Federal judge rules that Arizona gay widower is entitled to federal spousal benefits
LGBT rainbow flag and U.S. flag [AFP]

Los Angeles (AFP) - A U.S. judge ruled Friday that a gay widower is entitled to federal death benefits in Arizona despite the western state's ban on same-sex marriages.


Fred McQuire married his partner of 45 years, George Martinez, in neighboring California this summer, shortly before Martinez -- like him, a Vietnam-era veteran -- died in August.

However, because their home state of Arizona does not recognize gay marriages, McQuire was unable to describe Martinez as "married" on the death certificate and so to receive social security benefits due to spouses.

On Friday, judge John Sedwick ordered Arizona authorities to "promptly prepare, issue and accept a death certificate for (Martinez) which records his marital status as 'married' and his surviving spouse as Fred McQuire."

He noted that McQuire's income would rise from $1,300 to $4,000 per month because of the ruling, which would let him succeed to Martinez's "more substantial social security and veteran's benefits."

McQuire is in poor health and unable to work, he noted.

"George will be very proud of me being here," McQuire was quoted by the Arizona Republic newspaper website as saying.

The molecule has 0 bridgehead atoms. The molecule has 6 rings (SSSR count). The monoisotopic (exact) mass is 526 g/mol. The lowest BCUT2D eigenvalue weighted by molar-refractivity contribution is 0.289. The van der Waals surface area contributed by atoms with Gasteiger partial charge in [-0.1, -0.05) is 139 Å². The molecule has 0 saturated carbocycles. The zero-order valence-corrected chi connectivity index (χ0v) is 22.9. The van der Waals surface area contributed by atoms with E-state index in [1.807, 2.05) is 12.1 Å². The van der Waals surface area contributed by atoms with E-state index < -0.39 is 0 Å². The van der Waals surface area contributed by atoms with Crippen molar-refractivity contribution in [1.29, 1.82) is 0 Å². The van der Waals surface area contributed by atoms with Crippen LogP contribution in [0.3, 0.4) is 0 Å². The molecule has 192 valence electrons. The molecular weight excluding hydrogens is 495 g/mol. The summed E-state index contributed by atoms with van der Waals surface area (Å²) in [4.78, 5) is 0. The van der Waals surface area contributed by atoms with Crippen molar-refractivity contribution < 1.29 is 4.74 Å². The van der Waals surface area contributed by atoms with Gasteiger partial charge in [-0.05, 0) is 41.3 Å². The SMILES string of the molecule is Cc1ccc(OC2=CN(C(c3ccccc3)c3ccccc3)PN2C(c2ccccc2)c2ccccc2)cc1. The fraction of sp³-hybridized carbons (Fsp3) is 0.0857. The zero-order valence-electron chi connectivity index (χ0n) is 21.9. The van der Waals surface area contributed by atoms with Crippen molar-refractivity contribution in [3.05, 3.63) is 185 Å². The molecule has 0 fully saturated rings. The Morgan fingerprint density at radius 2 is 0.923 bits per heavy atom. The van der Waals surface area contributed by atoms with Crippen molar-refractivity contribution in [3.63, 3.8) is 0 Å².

"I need to let people know I was married. George was my life partner for over 40 years. We loved each other, and he would love to have my name on his death certificate."

The ruling only applies to the McQuire-Martinez case, and does not overturn Arizona's gay marriage ban.

Nevertheless the judge made clear his view that the ban may not survive, pointing to a series of court judgments in other US states which have ruled that a gay marriage ban is unconstitutional.

"Only a Nevada district court and two Louisiana district courts have upheld state bans. None of these decisions are persuasive," the judge wrote.

A landmark Supreme Court decision in June last year found that couples in same-sex marriages were entitled to the same benefits and protections as their heterosexual counterparts.

However, marriage laws are governed by individual U.S. states, some 30 of which still ban same-sex weddings.

[Image: LGBT rainbow flag and U.S. flag. By Justin Sullivan for Agence France-Presse]